Where P is the pressure (Pa) and V the volume (m3) of a gas. k1 (measured in joules) is the constant from this equation- it is not the same as the constants from the other equations below.

Charles' Law
Charle's Law, or the law of volumes, was found in 1787. It says that, for an ideal gas at constant pressure, the volume is proportional to the absolute temperature (in Kelvin). This can be found using the kinetic theory of gases or a heated container with a variable volume (such as a conical flask with a balloon).

Where T is the absolute temperature of the gas (in Kelvin) and k2 (in m3 K−1) is the constant produced.

Pressure Law (Gay-Lussac’s Law)
The pressure (or Gay-Lussac's) law was found by Joseph Louis Gay-Lussac in 1809. It states that the pressure exerted on a container's sides by an ideal gas is proportional to the absolute temperature of the gas. This follows from the kinetic theory- by increasing the temperature of the gas, the molecules' speeds increase meaning an increased amount of collisions with the container walls.
As a mathematical formula, this is:

Avogadro's Law states that the volume occupied by an ideal gas is proportional to the amount of moles (or molecules) present in the container. This gives rise to the molar volume of a gas, which at STP is 22.4 dm3 (or liters).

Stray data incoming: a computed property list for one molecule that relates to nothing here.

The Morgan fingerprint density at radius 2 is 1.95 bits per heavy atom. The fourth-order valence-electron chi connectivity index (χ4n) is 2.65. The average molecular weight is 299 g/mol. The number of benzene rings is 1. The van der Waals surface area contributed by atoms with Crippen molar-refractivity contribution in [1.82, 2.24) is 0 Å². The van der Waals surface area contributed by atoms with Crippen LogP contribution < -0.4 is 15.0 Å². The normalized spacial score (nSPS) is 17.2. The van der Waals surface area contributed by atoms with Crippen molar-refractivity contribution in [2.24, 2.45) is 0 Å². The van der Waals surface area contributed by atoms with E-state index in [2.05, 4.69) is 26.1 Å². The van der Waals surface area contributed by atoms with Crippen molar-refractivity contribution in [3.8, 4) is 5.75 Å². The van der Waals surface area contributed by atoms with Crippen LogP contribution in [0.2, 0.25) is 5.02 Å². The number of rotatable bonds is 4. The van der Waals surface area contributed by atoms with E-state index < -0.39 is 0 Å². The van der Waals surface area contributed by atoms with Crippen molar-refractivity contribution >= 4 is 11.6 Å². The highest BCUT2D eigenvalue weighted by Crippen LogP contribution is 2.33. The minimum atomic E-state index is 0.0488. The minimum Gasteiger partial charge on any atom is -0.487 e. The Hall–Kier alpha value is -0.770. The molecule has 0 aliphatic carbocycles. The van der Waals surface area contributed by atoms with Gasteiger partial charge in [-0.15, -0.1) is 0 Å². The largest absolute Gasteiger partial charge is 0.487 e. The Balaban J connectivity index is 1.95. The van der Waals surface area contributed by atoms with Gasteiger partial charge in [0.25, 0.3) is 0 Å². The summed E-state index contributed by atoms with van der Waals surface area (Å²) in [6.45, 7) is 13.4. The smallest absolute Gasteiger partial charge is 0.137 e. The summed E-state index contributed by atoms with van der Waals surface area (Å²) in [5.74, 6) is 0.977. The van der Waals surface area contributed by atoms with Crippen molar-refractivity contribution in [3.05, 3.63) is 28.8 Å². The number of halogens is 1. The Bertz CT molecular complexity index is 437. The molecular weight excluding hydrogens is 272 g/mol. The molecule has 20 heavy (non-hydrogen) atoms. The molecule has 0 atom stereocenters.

Where n is equal to the number of moles of gas (the number of molecules divided by Avogadro's Number).
Ideal gas laws
The combined gas law or general gas equation is formed by the combination of the three laws, and shows the relationship between the pressure, volume and temperature for a fixed mass of gas:

With the addition of Avogadro's law, the combined gas law develops into the ideal gas law:

Where R is the gas constant with a value of 0.0821 L-atm/K-mol
An equivalent formulation of this law is:

where

N is the number of molecules.
These equations are exact only for an ideal gas, which neglects various intermolecular effects (see real gas). However, the ideal gas law is a good approximation for most gases under moderate pressure and temperature.

This law has the following important consequences:
1. If temperature and pressure are kept constant, then the volume of the gas is directly proportional to the number of molecules of gas.
2. If the temperature and volume remain constant, then the pressure of the gas changes is directly proportional to the number of molecules of gas present.
3. If the number of gas molecules and the temperature remain constant, then the pressure is inversely proportional to the volume.
4. If the temperature changes and the number of gas molecules are kept constant, then either pressure or volume (or both) will change in direct proportion to the temperature.

## Monday, November 16, 2009

### The Atomic Theory

Atomic Theories